The verdict is in and the people have spoken.

The court of public opinion doesn’t give a damn about Stormy Daniels and Michael Cohen

Outside Manhattan and other Democrat strongholds, Americans don’t care whether a flaky porn actress and an ex-con serial liar with a closet full of axes to grind are telling the truth. 

In fact, media obsession about the partisan show trial of defendant Donald Trump is obscuring a far more significant truth about him. 

Candidate Trump has opened his biggest lead in the presidential campaign.

Polls of battleground states, along with such anecdotal evidence as the enormous turnout of 100,000 people at his New Jersey rally and dispirited concessions by Joe Biden supporters, signal that we’ve reached a key turning point in the battle for the White House. 

Yes, yes, it’s far from over.

But recent signs suggest it’s now Trump’s race to win or lose. 

Joe losing support 

Whether that is because of or despite the partisan bid to lock him up is, for the moment, beside the point. 

What matters is that his surge is so broad that something fundamental is happening.

Consider a recent analysis from the leftist Brookings Institution. 

It finds that Biden is hemorrhaging support from almost every demographic group that helped him win four years ago.

“Major shifts away from Biden have occurred among Black, Hispanic, and Asian voters,” the report says, “including among college-educated members of those groups.” 

It reports a swing among black voters of a stunning 25 points, 13 points among Latinos and 21 points among Asian Americans. 

The analysis helps explain a New York Times poll showing Trump leading in nearly every battleground state.

The numbers are shocking, but not an outlier. 

Taking an average of recent surveys, RealClearPolitics finds that Trump leads in all seven swing states, including six that Biden won in 2020.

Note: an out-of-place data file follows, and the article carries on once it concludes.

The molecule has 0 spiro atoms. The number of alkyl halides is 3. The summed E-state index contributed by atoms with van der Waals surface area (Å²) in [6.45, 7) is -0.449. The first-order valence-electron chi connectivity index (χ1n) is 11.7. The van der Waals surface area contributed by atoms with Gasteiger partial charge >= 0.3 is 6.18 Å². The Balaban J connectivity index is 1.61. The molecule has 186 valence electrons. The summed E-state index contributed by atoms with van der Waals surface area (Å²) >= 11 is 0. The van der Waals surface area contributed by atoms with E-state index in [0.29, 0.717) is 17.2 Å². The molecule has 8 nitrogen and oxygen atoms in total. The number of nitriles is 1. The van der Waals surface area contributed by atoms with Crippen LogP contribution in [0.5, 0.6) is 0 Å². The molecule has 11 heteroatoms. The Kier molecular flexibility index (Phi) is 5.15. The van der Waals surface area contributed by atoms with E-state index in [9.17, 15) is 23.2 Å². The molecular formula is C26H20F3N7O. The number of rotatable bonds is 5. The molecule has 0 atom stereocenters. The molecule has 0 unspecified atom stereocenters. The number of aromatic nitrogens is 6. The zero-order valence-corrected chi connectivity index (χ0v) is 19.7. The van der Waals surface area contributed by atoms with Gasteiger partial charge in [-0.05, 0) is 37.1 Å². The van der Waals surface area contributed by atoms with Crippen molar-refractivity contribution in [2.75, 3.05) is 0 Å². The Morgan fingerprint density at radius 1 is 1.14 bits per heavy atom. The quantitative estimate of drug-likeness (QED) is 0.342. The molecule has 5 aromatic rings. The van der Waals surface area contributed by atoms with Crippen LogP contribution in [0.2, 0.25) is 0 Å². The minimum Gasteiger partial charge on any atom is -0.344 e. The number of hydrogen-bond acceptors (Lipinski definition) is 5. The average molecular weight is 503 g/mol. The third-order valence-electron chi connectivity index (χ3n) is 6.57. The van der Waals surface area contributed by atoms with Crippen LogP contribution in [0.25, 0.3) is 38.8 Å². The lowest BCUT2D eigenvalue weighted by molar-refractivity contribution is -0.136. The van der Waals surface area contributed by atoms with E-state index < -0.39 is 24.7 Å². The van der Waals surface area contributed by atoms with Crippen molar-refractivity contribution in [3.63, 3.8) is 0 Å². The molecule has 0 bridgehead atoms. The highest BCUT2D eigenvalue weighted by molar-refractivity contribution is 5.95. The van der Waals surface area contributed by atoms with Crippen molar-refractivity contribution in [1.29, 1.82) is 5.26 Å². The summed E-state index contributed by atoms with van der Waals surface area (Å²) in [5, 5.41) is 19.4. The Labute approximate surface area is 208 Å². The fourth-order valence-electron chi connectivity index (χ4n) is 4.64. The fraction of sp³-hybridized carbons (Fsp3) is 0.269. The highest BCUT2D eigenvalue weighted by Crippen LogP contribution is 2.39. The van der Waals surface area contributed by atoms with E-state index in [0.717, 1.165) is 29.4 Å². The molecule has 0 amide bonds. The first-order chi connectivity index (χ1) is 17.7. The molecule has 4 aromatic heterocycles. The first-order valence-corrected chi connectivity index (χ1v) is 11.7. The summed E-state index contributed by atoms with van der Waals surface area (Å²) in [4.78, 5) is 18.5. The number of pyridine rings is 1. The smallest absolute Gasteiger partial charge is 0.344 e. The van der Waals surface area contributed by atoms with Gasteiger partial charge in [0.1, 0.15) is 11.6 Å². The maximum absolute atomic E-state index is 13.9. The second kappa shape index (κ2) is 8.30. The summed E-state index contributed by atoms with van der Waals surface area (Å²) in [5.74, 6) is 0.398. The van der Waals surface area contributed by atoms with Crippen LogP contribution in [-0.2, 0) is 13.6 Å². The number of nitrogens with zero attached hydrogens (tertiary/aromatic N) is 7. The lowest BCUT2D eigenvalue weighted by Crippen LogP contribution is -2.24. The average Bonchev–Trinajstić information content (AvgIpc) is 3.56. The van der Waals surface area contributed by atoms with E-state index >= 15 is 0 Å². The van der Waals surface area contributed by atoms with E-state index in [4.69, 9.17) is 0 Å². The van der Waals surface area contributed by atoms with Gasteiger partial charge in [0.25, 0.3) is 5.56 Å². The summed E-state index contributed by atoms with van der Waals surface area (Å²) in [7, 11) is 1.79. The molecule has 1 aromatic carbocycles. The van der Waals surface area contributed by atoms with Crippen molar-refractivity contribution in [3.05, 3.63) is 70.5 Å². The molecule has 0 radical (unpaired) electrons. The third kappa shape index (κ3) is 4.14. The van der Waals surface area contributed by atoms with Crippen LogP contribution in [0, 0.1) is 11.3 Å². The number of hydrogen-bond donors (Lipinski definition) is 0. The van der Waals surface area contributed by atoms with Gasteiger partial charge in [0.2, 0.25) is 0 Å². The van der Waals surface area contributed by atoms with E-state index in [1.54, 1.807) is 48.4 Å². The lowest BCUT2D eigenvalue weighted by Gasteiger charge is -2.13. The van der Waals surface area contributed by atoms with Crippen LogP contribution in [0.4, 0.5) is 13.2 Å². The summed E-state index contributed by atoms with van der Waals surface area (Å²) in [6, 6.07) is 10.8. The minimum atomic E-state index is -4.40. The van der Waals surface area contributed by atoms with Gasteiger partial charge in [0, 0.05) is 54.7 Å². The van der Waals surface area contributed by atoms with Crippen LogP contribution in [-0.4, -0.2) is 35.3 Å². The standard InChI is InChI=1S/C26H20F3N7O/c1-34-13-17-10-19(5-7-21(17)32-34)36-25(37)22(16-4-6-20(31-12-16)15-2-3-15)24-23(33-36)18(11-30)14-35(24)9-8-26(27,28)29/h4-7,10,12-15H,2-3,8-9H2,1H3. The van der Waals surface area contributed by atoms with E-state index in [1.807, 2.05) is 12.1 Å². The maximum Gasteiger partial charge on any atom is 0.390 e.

Granted, some of the average leads are tiny — less than 1 percentage point in Michigan and Wisconsin — but movement every­where favors Trump. 

Then there’s Nevada, a solid blue state in the past four presidential elections, which is now backing Trump by a ­12-point margin, according to the Times. 

When RealClear allocates the toss-up states to one candidate or the other, it finds that Trump is on a path to win 312 electoral votes to Biden’s 226. 

That’s a bigger margin than either of the last two elections.

In 2016, Trump beat Hillary Clinton by 304 to 227, while Biden beat Trump in 2020 by 306 to 232. 

No sugarcoating 

CNN’s Fareed Zakaria, after admitting he opposes Trump, cautioned fellow Biden supporters against sugarcoating the numbers, saying most polls tend to understate Trump’s support.

Thus, the real margin is probably larger. 

I see four main factors contributing to Trump’s momentum. Chief among them is that, deep into Biden’s term, the horse-race polls are finally reflecting public sentiment about his awful performance. 

According to Gallup, Biden’s ­approval of just 38% is well below the 52% average of recent presidents in April of their fourth year.

Trump at this point stood at 46%. 

Pew puts Biden’s approval at a dismal 35%, with just 61% of Dems and Dem-leaning independents giving him a thumbs-up. 

The numbers sink lower on ­issues that voters rank as most important. 

On the economy, Biden is underwater by 19 points in the RealClear average.

On inflation, he’s 30 points negative. 

On the border, he’s negative 29 points and on crime 16 points negative.